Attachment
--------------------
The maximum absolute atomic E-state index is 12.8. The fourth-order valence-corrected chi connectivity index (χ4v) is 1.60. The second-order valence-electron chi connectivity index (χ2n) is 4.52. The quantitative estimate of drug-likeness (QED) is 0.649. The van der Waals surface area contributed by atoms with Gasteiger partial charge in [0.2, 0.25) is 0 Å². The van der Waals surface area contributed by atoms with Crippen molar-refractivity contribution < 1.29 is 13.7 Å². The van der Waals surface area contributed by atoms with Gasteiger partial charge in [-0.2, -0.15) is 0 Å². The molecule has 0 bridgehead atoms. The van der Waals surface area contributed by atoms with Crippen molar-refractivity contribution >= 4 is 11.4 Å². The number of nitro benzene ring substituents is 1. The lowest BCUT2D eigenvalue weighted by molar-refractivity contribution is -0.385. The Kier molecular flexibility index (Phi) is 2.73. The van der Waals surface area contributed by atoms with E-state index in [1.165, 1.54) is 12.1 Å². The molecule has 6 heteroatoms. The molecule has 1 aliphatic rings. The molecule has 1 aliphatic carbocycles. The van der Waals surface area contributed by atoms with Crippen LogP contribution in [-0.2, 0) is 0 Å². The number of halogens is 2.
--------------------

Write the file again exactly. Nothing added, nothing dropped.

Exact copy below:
The maximum absolute atomic E-state index is 12.8. The fourth-order valence-corrected chi connectivity index (χ4v) is 1.60. The second-order valence-electron chi connectivity index (χ2n) is 4.52. The quantitative estimate of drug-likeness (QED) is 0.649. The van der Waals surface area contributed by atoms with Gasteiger partial charge in [0.2, 0.25) is 0 Å². The van der Waals surface area contributed by atoms with Crippen molar-refractivity contribution < 1.29 is 13.7 Å². The van der Waals surface area contributed by atoms with Gasteiger partial charge in [-0.2, -0.15) is 0 Å². The molecule has 0 bridgehead atoms. The van der Waals surface area contributed by atoms with Crippen molar-refractivity contribution >= 4 is 11.4 Å². The number of nitro benzene ring substituents is 1. The lowest BCUT2D eigenvalue weighted by molar-refractivity contribution is -0.385. The Kier molecular flexibility index (Phi) is 2.73. The van der Waals surface area contributed by atoms with E-state index in [1.165, 1.54) is 12.1 Å². The molecule has 6 heteroatoms. The molecule has 1 aliphatic rings. The molecule has 1 aliphatic carbocycles. The van der Waals surface area contributed by atoms with Crippen LogP contribution in [-0.2, 0) is 0 Å². The number of halogens is 2.